The newsletter industry is riding high. Big-name journalists have been signing six-figure deals with email subscription platforms such as Substack. And so is former government adviser Dominic Cummings. At the same time, publishers – WIRED included – have invested in newsletters that bring the best of their content directly to audiences, rather than expecting them to proactively visit websites.
But the boom times could be about to end. A shift by Apple in the way it handles emails, and tracking pixels hidden within them, could spell the end of the newsletter industry.
At WWDC earlier this month, Apple announced a new initiative called Mail Privacy Protection. The move stops senders from using invisible tracking pixels within emails to collect information about users. It’s a shady move that has become standard practice, allowing newsletter senders to see how many people open their emails, how often and at what time, all of which helps tailor content to users. Some tracking pixels do even more than that, including monitoring users’ online activity and interests based on the types of links they click on. Apple justified banning the pixel by saying it was aiming to protect users against the most invasive tracking practices.
The decision is made all the more significant when you take into account Apple’s stranglehold on the email ecosystem. Between the iPhone and Apple Mail apps, more than 60 per cent of all email accounts are opened in a piece of software controlled by Apple.
It’s not Apple’s only big privacy move in recent months. The company’s App Tracking Transparency initiative, introduced with iOS 14.5, requires apps like Facebook to notify users that they are tracking them across the internet, and giving them the opportunity only to opt back in if they so choose. Early indications are that the move has hobbled Facebook’s ability to follow us online: only seven per cent have opted in to being followed, according to data collected by Flurry, an app analytics firm.
The worry among newsletter publishers is that at a stroke, Apple is about to do the same thing to the newsletter industry, removing one of the major benchmarks upon which newsletter advertising is sold – and therefore, the production of newsletters is funded. Not Boring, a newsletter about finance and tech, for example, charges $2,000 to reach 14,000 subscribers, half of whom open emails sent to them. Newsletters are big business – and Apple’s changes are significant.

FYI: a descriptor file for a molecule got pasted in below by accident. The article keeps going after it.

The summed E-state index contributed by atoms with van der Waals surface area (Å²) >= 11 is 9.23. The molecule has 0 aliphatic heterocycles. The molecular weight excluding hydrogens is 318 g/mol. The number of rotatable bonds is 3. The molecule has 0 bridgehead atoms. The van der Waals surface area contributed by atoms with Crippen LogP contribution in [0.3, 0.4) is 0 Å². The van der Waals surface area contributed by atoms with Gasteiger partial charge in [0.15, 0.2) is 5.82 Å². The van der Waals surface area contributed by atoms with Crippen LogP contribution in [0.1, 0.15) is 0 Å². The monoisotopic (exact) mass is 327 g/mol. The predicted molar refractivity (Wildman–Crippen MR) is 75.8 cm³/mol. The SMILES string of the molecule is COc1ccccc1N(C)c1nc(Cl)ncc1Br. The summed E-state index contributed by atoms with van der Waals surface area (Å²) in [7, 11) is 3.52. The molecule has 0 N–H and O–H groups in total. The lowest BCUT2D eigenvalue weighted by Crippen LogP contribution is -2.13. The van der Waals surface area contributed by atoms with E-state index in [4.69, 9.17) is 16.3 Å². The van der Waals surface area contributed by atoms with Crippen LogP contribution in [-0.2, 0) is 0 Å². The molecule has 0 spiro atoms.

“I feel like Apple had the opportunity to approach this in a publisher-friendly way and provide aggregated data and they chose not to,” says Matt Taylor, product manager at the Financial Times – who spoke in a personal capacity. “I don’t think it’s the death of the newsletter, but it’s going to become much more difficult to operate a free or partially-free newsletter in the future.”
Those who help people tailor their newsletters worry about the impact on editorial content as well as the bottom line. “The beauty of email is that it’s a tool that provides creators a near-immediate feedback loop, and blocking pixels takes this advantage away,” says Janel Loi, the creator of Newsletter Operating System, a project management tool. Removing pixels, Loi argues, “makes it trickier to gauge what content resonates with subscribers”.
But there are other ways of obtaining information about subscribers that don’t require monitoring them without their knowledge. Packy McCormick, the founder of Not Boring, surveyed his readership to learn more about them.
“The only people that are affected in a bad way by this change are the ones measuring the wrong stuff,” argues Jens Lennartsson, an email marketing expert. Lennartsson says that knowing how many people opened your email is “just slightly more interesting” than knowing how many people are subscribed to your newsletter. Sometimes we get bills through the post that we don’t like, he says, but we open anyway. The act of opening something gives no indication of whether someone found the contents engaging or entertaining. Instead, Lennartsson believes Apple’s decision will force a move towards alternative metrics that better reflect user interest. “Showing how many people actually clicked on previous ads is – and always was – a better metric.”